This Court has repeatedly held that the failure to submit to the jury a statutory mitigating circumstance that is supported by the evidence is reversible error, unless the State can prove the failure to submit was harmless beyond a reasonable doubt.  State v. Wilson, 322 N.C. 117, 145, 367 S.E.2d 589, 605 (1988).   The State argues that the jury considered the evidence concerning the defendant's mental age when it weighed the (f)(2), (f)(6), and the nonstatutory mental retardation mitigating circumstances, and that it is clear that the jury would still have returned a sentence of death.   We disagree.   The State's argument ignores the fact that each statutory mitigating circumstance must be given individual weight, if found to exist.   See State v. Greene, 329 N.C. 771, 776-77, 408 S.E.2d 185, 187 (1991).   Furthermore, the submission of nonstatutory mitigating circumstances that parallel statutory mitigating circumstances does not satisfy the State's burden of showing harmlessness beyond a reasonable doubt because the jury was not required to give mitigating value to the nonstatutory mitigating circumstances.   See State v. Quick, 337 N.C. 359, 364, 446 S.E.2d 535, 538 (1994).   Thus, the failure to submit the (f)(7) mitigating circumstance was prejudicial error.

The defendant made several other assignments of error which we do not discuss because the questions they raise may not recur at a new sentencing proceeding.

For the reasons stated above, the defendant is entitled to a new capital sentencing proceeding.


I believe that the trial court's failure to submit to the jury the statutory mitigating circumstance of the defendant's age was not error which requires that defendant receive a new sentencing hearing, his third.   Furthermore, even assuming arguendo that the trial court erred in failing to submit the age statutory mitigating circumstance ex mero motu, the trial court's failure to do so was harmless error beyond a reasonable doubt.   For this reason, I respectfully dissent.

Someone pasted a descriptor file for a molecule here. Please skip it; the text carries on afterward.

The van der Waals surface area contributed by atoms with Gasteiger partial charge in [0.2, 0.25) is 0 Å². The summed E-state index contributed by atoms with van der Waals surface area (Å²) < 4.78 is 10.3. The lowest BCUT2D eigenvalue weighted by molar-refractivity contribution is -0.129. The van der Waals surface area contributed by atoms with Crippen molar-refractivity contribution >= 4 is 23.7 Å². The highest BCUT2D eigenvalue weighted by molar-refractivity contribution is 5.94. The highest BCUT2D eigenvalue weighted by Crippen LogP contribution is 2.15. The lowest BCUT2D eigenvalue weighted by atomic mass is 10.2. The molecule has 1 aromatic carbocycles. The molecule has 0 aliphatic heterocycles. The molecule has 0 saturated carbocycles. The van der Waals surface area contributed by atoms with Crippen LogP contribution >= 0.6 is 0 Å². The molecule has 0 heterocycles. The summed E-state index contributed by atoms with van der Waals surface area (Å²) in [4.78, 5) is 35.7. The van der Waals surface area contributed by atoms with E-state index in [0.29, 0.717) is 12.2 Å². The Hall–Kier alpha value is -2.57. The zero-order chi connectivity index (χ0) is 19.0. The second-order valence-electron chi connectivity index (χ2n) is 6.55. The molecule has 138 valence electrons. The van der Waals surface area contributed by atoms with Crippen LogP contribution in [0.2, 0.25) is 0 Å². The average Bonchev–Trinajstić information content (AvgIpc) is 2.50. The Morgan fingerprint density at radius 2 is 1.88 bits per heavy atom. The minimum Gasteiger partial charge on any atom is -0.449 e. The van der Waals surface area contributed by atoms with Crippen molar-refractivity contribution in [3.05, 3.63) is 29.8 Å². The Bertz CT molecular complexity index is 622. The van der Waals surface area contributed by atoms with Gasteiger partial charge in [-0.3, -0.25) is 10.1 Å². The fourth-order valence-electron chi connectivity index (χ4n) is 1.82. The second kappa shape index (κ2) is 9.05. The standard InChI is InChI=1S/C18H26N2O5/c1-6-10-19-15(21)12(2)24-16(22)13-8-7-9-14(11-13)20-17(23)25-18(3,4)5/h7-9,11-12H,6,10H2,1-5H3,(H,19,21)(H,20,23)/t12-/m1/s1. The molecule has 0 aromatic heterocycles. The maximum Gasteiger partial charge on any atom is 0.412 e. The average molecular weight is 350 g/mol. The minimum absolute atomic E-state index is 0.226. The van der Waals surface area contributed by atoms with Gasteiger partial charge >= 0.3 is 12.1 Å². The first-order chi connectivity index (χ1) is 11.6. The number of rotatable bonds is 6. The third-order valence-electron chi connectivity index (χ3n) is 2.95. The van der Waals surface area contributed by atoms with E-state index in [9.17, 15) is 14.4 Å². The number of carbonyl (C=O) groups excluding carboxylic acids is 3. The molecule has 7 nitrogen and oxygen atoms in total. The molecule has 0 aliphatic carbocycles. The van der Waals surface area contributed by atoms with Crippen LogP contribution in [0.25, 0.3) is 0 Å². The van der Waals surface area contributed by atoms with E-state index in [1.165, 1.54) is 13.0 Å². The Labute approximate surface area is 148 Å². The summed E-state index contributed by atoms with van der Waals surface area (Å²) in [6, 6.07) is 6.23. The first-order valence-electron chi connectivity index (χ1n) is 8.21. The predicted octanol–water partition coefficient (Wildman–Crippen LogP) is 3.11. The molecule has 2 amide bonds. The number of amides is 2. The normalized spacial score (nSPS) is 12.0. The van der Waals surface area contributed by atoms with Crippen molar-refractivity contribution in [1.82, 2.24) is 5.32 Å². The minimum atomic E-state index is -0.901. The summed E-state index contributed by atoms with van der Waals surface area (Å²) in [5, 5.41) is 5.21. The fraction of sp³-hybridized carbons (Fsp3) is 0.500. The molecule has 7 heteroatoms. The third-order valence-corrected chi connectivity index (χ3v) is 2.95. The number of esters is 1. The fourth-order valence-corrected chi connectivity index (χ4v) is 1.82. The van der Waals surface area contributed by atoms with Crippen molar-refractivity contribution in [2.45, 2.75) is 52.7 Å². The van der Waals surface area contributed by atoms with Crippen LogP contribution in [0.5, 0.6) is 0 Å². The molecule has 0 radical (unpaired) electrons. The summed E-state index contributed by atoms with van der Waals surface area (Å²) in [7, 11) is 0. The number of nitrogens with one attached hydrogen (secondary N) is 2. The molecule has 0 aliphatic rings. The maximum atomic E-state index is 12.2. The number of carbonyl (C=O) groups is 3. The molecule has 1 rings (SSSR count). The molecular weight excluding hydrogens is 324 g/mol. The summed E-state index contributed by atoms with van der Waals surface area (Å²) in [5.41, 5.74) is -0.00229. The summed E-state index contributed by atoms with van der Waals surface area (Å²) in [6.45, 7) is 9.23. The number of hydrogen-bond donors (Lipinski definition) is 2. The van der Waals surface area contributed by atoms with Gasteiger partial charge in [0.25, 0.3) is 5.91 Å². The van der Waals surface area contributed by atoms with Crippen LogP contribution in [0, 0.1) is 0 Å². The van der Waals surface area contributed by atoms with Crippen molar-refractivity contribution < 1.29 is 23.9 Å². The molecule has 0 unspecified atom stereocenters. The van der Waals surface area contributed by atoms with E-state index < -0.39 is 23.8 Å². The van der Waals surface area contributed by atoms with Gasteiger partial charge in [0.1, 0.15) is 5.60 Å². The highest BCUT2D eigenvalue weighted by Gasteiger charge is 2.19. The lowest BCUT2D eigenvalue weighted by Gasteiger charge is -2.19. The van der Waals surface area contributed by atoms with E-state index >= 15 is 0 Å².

The majority in this case holds, based on State v. Holden, 338 N.C. 394, 407-08, 450 S.E.2d 878, 885 (1994), that defendant is entitled to a new sentencing proceeding because the trial court failed to submit the (f)(7) mitigating circumstance of defendant's age to the jury.

I believe the majority opinion represents an overly technical and strained, if not incorrect, interpretation of the facts and application of the law.   In light of the history and particular circumstances of this case, I find State v. Spruill, 338 N.C. 612, 452 S.E.2d 279 (1994), cert. denied, 516 U.S. 834, 116 S.Ct. 111, 133 L.Ed.2d 63 (1995), to be much closer to the instant case factually and procedurally, and thus it, rather than Holden, should control the outcome here.   As in Spruill, in the instant case the evidence reveals an individual quite functional in society, though borderline intellectually, and, as a result of such evidence, a defendant who, the second time around, elected not to request submission of the (f)(7) mitigator.   Under such circumstances, this Court should not render a decision which even implies a trial court must be held in error if it does not submit such mitigator ex mero motu.

This case involves the brutal rape and murder of a seven-year-old girl by the twenty-seven-year-old defendant.   The plain facts are that on 14 July 1982, the defendant raped and then proceeded to stab and suffocate April Sweet to death, leaving her body under a sourwood tree in the woods.   The sheriff found April's body lying on its right side, with blood around her throat and flowing from between her legs.   April's underwear was lying on the ground nearby, and her tank-top shirt was pulled up over her head.